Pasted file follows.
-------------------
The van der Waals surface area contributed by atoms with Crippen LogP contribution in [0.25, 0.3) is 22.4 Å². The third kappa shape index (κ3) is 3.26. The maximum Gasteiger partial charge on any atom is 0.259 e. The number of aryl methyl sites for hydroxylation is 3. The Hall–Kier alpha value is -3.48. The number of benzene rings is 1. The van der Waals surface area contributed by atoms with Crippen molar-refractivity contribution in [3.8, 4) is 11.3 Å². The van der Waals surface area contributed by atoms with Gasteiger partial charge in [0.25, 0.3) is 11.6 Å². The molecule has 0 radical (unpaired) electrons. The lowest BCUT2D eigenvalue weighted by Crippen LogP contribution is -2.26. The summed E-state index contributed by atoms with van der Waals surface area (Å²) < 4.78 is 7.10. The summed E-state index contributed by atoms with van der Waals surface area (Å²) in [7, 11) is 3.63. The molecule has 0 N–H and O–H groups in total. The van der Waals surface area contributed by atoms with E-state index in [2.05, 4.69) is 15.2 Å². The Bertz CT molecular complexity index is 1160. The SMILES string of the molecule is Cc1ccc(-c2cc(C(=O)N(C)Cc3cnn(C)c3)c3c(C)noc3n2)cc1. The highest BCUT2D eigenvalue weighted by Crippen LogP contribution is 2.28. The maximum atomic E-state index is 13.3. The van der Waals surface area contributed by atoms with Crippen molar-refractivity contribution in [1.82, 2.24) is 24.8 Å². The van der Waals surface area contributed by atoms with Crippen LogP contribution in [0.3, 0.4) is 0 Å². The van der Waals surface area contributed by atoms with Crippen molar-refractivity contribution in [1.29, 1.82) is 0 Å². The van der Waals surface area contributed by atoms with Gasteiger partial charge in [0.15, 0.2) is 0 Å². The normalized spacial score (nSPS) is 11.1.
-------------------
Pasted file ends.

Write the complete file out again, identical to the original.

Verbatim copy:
The van der Waals surface area contributed by atoms with Crippen LogP contribution in [0.25, 0.3) is 22.4 Å². The third kappa shape index (κ3) is 3.26. The maximum Gasteiger partial charge on any atom is 0.259 e. The number of aryl methyl sites for hydroxylation is 3. The Hall–Kier alpha value is -3.48. The number of benzene rings is 1. The van der Waals surface area contributed by atoms with Crippen molar-refractivity contribution in [3.8, 4) is 11.3 Å². The van der Waals surface area contributed by atoms with Gasteiger partial charge in [0.25, 0.3) is 11.6 Å². The molecule has 0 radical (unpaired) electrons. The lowest BCUT2D eigenvalue weighted by Crippen LogP contribution is -2.26. The summed E-state index contributed by atoms with van der Waals surface area (Å²) < 4.78 is 7.10. The summed E-state index contributed by atoms with van der Waals surface area (Å²) in [7, 11) is 3.63. The molecule has 0 N–H and O–H groups in total. The van der Waals surface area contributed by atoms with E-state index in [2.05, 4.69) is 15.2 Å². The Bertz CT molecular complexity index is 1160. The SMILES string of the molecule is Cc1ccc(-c2cc(C(=O)N(C)Cc3cnn(C)c3)c3c(C)noc3n2)cc1. The highest BCUT2D eigenvalue weighted by Crippen LogP contribution is 2.28. The maximum atomic E-state index is 13.3. The van der Waals surface area contributed by atoms with Crippen molar-refractivity contribution in [1.82, 2.24) is 24.8 Å². The van der Waals surface area contributed by atoms with Crippen LogP contribution in [0.3, 0.4) is 0 Å². The van der Waals surface area contributed by atoms with Crippen molar-refractivity contribution in [1.29, 1.82) is 0 Å². The van der Waals surface area contributed by atoms with Gasteiger partial charge in [0.15, 0.2) is 0 Å². The normalized spacial score (nSPS) is 11.1.